BEALE, Francis (1577-at least 1637), of Barnes, Surr.; later of Newport, I.o.W

Published in The History of Parliament: the House of Commons 1604-1629, ed. Andrew Thrush and John P. Ferris, 2010
Available from Cambridge University Press

Constituency

Dates

Family and Education

bap. 26 Dec. 1577,1 1st s. of Robert Beale† of Barnes, clerk of the PC 1372-93, 1597-1601, and Edith, da. of Henry St. Barbe of Ashington, Som.2 educ. G. Inn, entered 1591.3 m. 8 Jan. 1602,4 Joan, da. of Thomas Knaresborough, yeoman, of Wandsworth, Surr., s.p.5 suc. fa. 1601.6 d. aft. 1637.

Offices Held

Asst. Mines Royal 1605.7

Freeman, Newport I.o.W. 1623,8 Yarmouth I.o.W. 1625;9 capt. militia ft. Hants by 1637.10

Biography

Beale’s family originated in Woodbridge, Suffolk.11 His father, Robert Beale, a puritan exile during Mary’s reign, was promoted to clerk of the Privy Council under Elizabeth, and sat in five parliaments. He resided near his kinsman Sir Francis Walsingham’s estate of Barn Elms in Surrey, and also acquired the manor of Frensham and property further afield.12 After his father’s death, Beale, the eldest of two sons, sold the Warwickshire manor of Priors Marston for £1,700, perhaps in order to help support his numerous sisters.13 His father’s former involvement in the Company of Mines Royal accounts for Beale’s appointment as an assistant in 1605.14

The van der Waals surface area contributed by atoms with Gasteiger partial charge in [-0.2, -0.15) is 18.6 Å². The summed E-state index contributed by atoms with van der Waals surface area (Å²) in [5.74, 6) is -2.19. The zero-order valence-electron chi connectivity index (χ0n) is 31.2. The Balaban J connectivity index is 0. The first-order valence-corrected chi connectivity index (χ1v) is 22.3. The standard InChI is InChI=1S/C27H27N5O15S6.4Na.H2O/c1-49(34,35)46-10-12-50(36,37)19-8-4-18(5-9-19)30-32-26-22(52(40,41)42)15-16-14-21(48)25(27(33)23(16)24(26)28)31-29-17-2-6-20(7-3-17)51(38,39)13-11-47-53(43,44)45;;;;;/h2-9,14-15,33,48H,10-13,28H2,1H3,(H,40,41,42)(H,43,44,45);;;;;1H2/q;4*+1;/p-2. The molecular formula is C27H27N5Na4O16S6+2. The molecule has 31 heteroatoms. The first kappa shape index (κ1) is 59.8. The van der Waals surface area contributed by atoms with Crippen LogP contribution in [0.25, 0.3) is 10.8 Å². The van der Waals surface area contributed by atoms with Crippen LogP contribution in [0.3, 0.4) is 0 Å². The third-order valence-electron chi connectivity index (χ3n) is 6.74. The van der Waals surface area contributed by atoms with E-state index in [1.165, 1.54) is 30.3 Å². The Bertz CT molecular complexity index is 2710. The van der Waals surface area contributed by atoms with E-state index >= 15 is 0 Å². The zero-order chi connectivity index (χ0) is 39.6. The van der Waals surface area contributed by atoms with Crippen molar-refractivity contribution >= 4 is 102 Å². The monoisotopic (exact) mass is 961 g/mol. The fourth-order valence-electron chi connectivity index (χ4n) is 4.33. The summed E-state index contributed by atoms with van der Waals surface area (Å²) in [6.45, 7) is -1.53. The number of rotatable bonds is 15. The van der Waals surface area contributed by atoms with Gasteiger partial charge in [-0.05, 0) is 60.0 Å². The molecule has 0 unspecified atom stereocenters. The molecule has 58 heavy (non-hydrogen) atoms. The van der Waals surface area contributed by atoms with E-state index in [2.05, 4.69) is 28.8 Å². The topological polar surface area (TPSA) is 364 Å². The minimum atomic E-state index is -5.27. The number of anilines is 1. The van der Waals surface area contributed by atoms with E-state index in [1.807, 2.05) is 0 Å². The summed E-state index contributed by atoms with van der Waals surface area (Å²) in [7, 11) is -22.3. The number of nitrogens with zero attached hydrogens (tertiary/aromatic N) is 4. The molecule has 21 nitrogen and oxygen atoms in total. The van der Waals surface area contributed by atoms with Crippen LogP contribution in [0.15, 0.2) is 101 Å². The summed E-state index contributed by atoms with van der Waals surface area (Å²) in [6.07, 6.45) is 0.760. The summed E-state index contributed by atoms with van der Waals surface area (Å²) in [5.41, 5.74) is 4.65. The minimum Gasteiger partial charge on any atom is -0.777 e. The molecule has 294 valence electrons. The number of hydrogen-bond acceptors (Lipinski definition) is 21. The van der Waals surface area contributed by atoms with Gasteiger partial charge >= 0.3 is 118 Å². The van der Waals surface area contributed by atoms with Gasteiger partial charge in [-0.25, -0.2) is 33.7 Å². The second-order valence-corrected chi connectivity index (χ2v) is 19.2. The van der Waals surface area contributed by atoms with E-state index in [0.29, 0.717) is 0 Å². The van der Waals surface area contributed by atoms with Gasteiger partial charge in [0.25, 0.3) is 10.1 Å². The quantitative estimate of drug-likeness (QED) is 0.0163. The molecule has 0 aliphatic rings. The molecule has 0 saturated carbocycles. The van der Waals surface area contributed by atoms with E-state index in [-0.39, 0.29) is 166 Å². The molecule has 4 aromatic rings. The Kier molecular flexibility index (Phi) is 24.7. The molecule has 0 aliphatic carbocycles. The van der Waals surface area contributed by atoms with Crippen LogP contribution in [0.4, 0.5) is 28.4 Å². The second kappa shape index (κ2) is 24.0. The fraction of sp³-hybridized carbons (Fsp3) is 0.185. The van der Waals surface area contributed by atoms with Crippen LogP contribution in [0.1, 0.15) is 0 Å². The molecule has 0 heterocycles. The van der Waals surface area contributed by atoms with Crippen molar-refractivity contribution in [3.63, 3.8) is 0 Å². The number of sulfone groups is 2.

Beale was returned for Northampton in 1614 with the help of his brother-in-law, solicitor-general (Sir) Henry Yelverton*, the town’s recorder, with the stipulation that he must be sworn a freeman, and pay his own charges.15 He left no trace on the records of the Addled Parliament. Unhappily married, in 1617 he was sentenced by High Commission to allow his wife £30 annually as alimony, though this was subsequently reduced to £10 by the Yelvertons upon proof of her misconduct.16 He moved to the Isle of Wight in about 1620. Honoured by Newport with the freedom of the borough, he was soon on convivial terms with the corporation, whom he persuaded to elect his nephew Sir Christopher Yelverton* to the Parliaments of 1626 and 1628, on the latter occasion in defiance of the wishes of the governor, the 1st Viscount Conway (Sir Edward Conway I*).17 He is last heard of as a Hampshire militia officer in the Portsdown regiment in 1637.18

Ref Volumes: 1604-1629

Authors: Virginia C.D. Moseley / Rosemary Sgroi

Notes

  • 1. Allhallows London Wall Par. Reg. ed. R. Hovenden, 10.